• The present invention comprises a putter having a shaft 12 attached to a clubhead 11 with a hosel 13. See FIGS. 1-7 and 10-14. The present device may be used with shafts of any length. The hosel 13 includes an alignment cap 18 that firmly secures clubhead 11 to shaft 12 to form a unit that is not conveniently taken apart. The clubhead 11 has two faces, a practice face 14 and a play face 15. Only the play face 15 is used as a striking surface during play, thereby conforming with a USGA Rule that a clubhead have only one striking face. The shaft 12 is attached to the clubhead 11 in such a way that the clubhead can rotate from a practice position to a play position, keeping the shaft in the same position relative to the golfer. See FIG. 1 which shows the practice face 14 of the clubhead 11 in the play position for a right handed golfer. FIG. 2 shows the play face 15 of the same putter. FIG. 8 shows a right-handed golfer 80 making a putt stroke with the practice face 14 and FIG. 9 shows the same golfer 80 making a putt with a play face 15.
  • The shaft 12 is attached to the hosel 13 as shown in FIG. 4. The hosel 13 may have one or more alignment marks for aligning the clubhead 11 along the line of putt, such as an alignment line 7 or alignment circles 8. The alignment line 7 or alignment circles 8 may function independently or in cooperation with additional alignment marks on the alignment cap 18, such as one or more perpendicular alignment lines 9 which are obscured by the shaft 12 when the putter is aligned perpendicular to the line of putt. The hosel 13 is attached to the alignment cap 18, which cooperates with one or more mated structures in the clubhead 11 to align the shaft 12 and the clubhead 11. As used herein, “attached” means that the parts are integral with each other or are separate components that have been connected to each other. In the preferred embodiment, the alignment cap 18 includes three lobes 24 a, 24 b, and 24 c which engage three mated recesses 26 a, 26 b, and 26 c which are defined by the clubhead 11. See FIGS. 4 and 5 a. In the preferred embodiment, the recesses 26 are connected to each other, but non-connected recesses 26 could be used and fall within the scope of the present invention. In alternative embodiments, the number of mated lobes and recesses can be increased or decreased, and the shape of the lobes and recesses can be changed, for example from circular to square, ovoid, triangular or other shape. Additionally, instead of lobes and recesses, pins, pegs or other types of protrusions could be placed on the alignment cap 18 to engage apertures, holes or any other type of recess located on the clubhead 11. Alternatively, the clubhead could have protrusions that mate with apertures in the alignment cap.
  • When three lobes 24 are used, a center lobe 24 b is designed to fit within a center recess 26 b defined by the clubhead 11. See FIGS. 4 and 5 a. The remaining two side lobes, 24 a and 24 c in turn engage corresponding recesses 26 a and 26 c. The mated structures ensure that the shaft 12 and the clubhead 11 are aligned and tightly secured to each other.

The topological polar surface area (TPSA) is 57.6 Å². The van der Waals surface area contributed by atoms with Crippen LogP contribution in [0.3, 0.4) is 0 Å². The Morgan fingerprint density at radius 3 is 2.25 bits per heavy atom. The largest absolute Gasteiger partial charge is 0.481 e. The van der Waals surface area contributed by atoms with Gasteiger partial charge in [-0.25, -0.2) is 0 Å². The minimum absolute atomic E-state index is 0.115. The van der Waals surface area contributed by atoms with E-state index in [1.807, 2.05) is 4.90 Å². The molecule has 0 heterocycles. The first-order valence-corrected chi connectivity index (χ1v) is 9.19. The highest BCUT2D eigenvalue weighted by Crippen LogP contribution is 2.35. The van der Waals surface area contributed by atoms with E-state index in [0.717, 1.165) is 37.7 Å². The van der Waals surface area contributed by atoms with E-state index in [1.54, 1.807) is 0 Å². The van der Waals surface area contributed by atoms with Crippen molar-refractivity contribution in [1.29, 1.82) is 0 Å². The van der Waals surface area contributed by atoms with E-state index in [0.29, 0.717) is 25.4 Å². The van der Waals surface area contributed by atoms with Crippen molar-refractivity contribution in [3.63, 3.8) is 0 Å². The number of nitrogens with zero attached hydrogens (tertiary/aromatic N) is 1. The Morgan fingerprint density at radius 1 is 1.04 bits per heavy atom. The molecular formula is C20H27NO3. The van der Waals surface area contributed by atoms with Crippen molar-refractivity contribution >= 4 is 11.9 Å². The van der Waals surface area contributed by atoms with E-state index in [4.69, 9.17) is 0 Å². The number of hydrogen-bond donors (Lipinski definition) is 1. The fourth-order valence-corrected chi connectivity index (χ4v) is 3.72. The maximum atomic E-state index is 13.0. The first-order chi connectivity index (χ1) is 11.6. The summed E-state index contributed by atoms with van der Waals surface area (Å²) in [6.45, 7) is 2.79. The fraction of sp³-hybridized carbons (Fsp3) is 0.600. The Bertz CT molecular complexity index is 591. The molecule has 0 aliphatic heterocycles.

• As shown in FIGS. 6 and 13, a first attachment structure causes the alignment cap 18 to be rotatably retained to the clubhead 11. The first attachment structure may also fix the alignment cap 10 securely to the clubhead, or a second attachment structure may be used for that purpose. In the first attachment structure, a retention screw 40 is aligned through a mated retention aperture 41 that extends through the clubhead 11 and into the alignment cap 18. The retention aperture 41 has smooth sidewalls where it goes through the clubhead 11 but the retention aperture is matedly threaded in the alignment cap 18 to securely receive the retention screw 40. The retention screw 40 may be screwed into the retention aperture 41 to a tightened position where the alignment cap 18 is fixed securely within the recesses, making the putter essentially one unit to satisfy USGA rules. The retention screw 40 can then be partially screwed out of the retention aperture 41 to a loosened position, wherein the alignment cap 18 can be separated from the clubhead 11 distance “A” while still being retained thereto, so that it swivels freely. The retention screw 40 may take the form of a regular screw, a Chicago screw, rivet, detent and socket pair, or other device that allows the alignment cap 18 to be rotatably retained to the clubhead. Preferably the retention screw 40 is a hex screw or some other screw with a head that would be difficult or time-consuming to remove while on a golf course. The distance “A” that the alignment cap 18 can be separated from the clubhead 11 is greater than or equal to the thickness “B” of the alignment cap 18. This facilitates the rotation of the shaft from a practice position to a play position and allows access to the weight cavities 46.
  • In the second attachment structure, a set screw 42 is aligned through one of two mated set apertures 43 that extend through the alignment cap 18 and into the clubhead 11. The clubhead portion of the set aperture 43 is matedly threaded to securely receive the set screw 42. See FIG. 6. The portion of the set aperture 43 in the alignment cap 18 can be smooth-walled or threaded. As a result, when the set screw 42 is in place, the alignment cap 18 cannot be separated from the clubhead 11. This prevents the rotation of the shaft 12 and fixes the shaft 12 and the clubhead 11 together to form essentially one unit. Preferably the set screw 42 is a hex screw or some other screw with a head that would be difficult or time-consuming to remove while on a golf course.
  • The clubhead 11 is switched from a practice position to a play position by unscrewing the retention screw 40 to the loosened position. If a set screw 42 is used, the set screw 42 is removed so that the shaft 12 may be pulled away from the clubhead 11. Once the hosel 13 and alignment cap 18 are free of their seated position in the clubhead 11, the clubhead 11 is rotated approximately 180 degrees relative to the shaft 12. The hosel 13 is guided to its seated position by placing lobes 24 a, 24 b, 24 c within recesses 26 a, 26 b, 26 c and the play face 15 is now facing the ball. The process is completed by returning the retention screw 40 to the tightened position and, if used, re-inserting and tightening set screw 42 into the other set aperture 43.